About the flange? Let somebody else help you. I'm not good at internet discussions on flanges, except once in a while when I really do have the right answer. Besides, i am not sure if your question is clear. I might just drill through it and down into the concrete, but then again I'm not there and I haven't seen it.



    david
  8. rotate it 67.5 degrees or 75 degrees, and you get the elbow room when seated. You need 30 inches width (equally balanced 15 inches on each side) to meet the building code for new construction.

    if that can be worked into your layout and design.

    -d
  9. junejulie19

    junejulie19 New Member

    Messages:
    16
    Location:
    Denver,CO
    thank you for replies all of you. there is more than 15 inches on the both sides of the toilet, the old toilet was an odd one -- it was long and just a huge tank behind it, the new one we got is one of the smallest on the market with a round bowl and it uses ;ess water, so a smaller tank. It fits and there is even extra room. I also found out yesterday that there is an adaptor that one can get for turning toilets like that, supposedly it goes over the old one, dont know what it looks like yet, but time to head down to the plumbing supply, bet they will know.
    thank you all again:)
  10. jadnashua

    jadnashua Retired Defense Industry Engineer xxx

    Messages:
    21,948
    Location:
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    You never did tell us the measurement from the wall to the middle of the toilet flange (where the bolts are that hold the toilet down)...typical is 12", but it could have been something else. For a typical 12" rough toilet to fit with 15" on the side after rotating, then the flange must have been at least 15" from the wall, which is not normal.
  11. junejulie19

    junejulie19 New Member

    Messages:
    16
    Location:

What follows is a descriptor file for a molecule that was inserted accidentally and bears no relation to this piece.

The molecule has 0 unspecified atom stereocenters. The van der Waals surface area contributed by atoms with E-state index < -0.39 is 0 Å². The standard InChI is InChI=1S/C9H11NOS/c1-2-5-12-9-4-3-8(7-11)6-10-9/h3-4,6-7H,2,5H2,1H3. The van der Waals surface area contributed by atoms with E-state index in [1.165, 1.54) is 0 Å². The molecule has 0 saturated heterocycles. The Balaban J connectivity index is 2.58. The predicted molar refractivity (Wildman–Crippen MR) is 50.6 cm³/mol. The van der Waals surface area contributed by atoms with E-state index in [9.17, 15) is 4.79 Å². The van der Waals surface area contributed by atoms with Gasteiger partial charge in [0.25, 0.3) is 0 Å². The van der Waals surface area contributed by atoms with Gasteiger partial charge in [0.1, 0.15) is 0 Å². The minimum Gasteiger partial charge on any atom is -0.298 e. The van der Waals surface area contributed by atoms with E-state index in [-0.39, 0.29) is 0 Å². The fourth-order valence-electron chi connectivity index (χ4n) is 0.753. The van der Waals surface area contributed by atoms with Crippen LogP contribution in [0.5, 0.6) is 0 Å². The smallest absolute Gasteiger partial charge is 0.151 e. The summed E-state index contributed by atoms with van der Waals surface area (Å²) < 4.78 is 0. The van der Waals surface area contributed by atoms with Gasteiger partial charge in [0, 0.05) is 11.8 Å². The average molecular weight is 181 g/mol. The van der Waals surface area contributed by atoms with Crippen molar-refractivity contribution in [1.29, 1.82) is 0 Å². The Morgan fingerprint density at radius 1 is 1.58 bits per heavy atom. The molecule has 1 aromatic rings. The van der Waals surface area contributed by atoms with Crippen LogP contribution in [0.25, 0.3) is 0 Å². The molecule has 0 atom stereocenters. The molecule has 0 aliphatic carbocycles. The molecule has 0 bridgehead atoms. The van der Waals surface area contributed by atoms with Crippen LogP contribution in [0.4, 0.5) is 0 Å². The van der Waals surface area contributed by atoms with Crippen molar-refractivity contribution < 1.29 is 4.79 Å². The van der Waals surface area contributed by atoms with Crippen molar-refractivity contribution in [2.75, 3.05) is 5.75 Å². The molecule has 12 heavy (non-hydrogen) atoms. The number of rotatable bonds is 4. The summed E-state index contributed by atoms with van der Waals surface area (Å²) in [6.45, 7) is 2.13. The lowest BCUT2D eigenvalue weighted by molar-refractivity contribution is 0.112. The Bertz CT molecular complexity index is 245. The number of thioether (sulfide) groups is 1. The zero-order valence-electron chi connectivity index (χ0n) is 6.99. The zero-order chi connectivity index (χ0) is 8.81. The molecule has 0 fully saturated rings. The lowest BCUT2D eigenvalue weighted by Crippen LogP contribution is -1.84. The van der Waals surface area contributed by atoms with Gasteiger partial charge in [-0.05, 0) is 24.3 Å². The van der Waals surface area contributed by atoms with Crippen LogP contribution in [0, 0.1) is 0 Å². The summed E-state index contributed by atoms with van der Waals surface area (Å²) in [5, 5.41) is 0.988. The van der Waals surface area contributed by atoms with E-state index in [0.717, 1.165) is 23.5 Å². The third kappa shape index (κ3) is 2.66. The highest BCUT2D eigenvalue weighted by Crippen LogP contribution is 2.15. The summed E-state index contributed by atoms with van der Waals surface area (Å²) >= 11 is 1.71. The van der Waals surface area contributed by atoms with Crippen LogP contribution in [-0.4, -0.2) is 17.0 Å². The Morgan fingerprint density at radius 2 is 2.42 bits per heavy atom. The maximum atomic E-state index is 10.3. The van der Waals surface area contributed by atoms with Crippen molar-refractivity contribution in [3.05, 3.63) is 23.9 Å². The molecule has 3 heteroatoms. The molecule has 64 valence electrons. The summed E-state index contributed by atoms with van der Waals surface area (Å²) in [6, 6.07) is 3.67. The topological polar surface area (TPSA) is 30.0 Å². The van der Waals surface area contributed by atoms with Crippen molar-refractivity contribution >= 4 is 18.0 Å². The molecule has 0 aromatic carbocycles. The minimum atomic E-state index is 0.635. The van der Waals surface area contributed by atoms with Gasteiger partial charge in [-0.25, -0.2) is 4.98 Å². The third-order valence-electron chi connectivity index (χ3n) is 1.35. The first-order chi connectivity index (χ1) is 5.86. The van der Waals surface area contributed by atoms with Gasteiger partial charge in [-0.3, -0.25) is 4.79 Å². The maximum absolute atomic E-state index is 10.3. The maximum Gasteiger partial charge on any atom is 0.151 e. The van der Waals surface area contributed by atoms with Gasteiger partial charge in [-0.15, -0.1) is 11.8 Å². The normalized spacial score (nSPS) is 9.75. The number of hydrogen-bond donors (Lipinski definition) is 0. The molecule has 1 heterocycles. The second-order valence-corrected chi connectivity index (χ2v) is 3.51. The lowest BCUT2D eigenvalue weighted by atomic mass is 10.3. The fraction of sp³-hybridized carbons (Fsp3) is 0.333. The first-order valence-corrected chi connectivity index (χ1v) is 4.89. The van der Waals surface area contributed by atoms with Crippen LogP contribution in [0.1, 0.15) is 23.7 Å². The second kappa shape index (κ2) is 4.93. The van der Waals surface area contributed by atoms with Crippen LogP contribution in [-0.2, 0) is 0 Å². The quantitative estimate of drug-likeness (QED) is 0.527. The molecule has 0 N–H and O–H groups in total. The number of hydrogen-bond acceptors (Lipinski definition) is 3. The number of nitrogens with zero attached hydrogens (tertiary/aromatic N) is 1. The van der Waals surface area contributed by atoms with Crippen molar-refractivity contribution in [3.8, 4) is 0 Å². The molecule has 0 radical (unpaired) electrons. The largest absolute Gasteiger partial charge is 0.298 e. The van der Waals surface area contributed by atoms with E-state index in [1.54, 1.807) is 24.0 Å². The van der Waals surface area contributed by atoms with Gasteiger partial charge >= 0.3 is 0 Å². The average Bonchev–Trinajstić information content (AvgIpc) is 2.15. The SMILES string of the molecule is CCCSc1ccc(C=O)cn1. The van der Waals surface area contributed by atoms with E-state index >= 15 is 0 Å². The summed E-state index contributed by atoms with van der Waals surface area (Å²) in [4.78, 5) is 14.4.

Denver,CO
    hang on, got the baby in one hand, measuring tape in other.. going to measure now:) back in a sec. oh and by the way, NOTHING in this house is normal:)
    SO I'll be damned.. its FOURTEEN from the two walls... welll.. you know we did think about taking that back wall out and basically moving it back 3 feet or so, bacause the laundry behind it doesnt need that much space, and making a shower there eventually. not now, cause that is too expensive for now.. hm.. I am posting two pictures, one is without the toilet, the other with the future toilet lined up with the current flange as it exists, the wall behind the toilet is the one I am talking about taking out. maybe I can just leave it as it is , and once we take out that wall it will be up to code anyway.. what does the code say about the distance of the back of the toilet to the wall?
    Last edited: Oct 12, 2007
  12. junejulie19

    junejulie19 New Member

    Messages:
    16
    Location:
    Denver,CO
    Oct., 07 097.jpg so here are the pictures.. [/ATTACH]
  13. jadnashua

    jadnashua Retired Defense Industry Engineer xxx

    Messages:
    21,948
    Location:
    New England
    The toilet could sit in the middle of the floor, so that isn't a factor. If the measurment is 14", and you turn the toilet, all you are going to get is the same 14" (not 15" to what will now be a side wall verses the rear. Now, will an inspector allow that...maybe on the remodel, probably not if it was new construction.
  14. George R

    George R New Member

    Messages:
    87
    Location:
    Central Illinois
    Do you plan on moving that toilet supply line? If not you are going to have a pretty funky looking install.
  15. Terry

    Terry Administrator Staff Member

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    14,943
    Location:
    Bothell, Washington
    [​IMG]

    If it's just holding the bolts, then putting a repair ring down may work.
    It depends on whether it makes the bowl set up too high.
  16. junejulie19

    junejulie19 New Member

    Messages:
    16
    Location:
    Denver,CO
    ha ha! yes I was planning on moving that water supply line later when we remove the wall that it's coming out of. for now it can wait. It is a bathroom in the master suite so I do want to make it have a bathtub and a shower. the bathtub on the other side of the room is a clawfooot so I hate the idea of hiding it wth shower curtains.
    Last edited: Oct 12, 2007
  17. jadnashua

    jadnashua Retired Defense Industry Engineer xxx

    Messages:
    21,948
    Location:
    New England
    Some toilet flanges have slots across from each other, and 90-degrees from them, notches that will also hold the closet bolts. You may be able to use those if they installed it square without doing anything.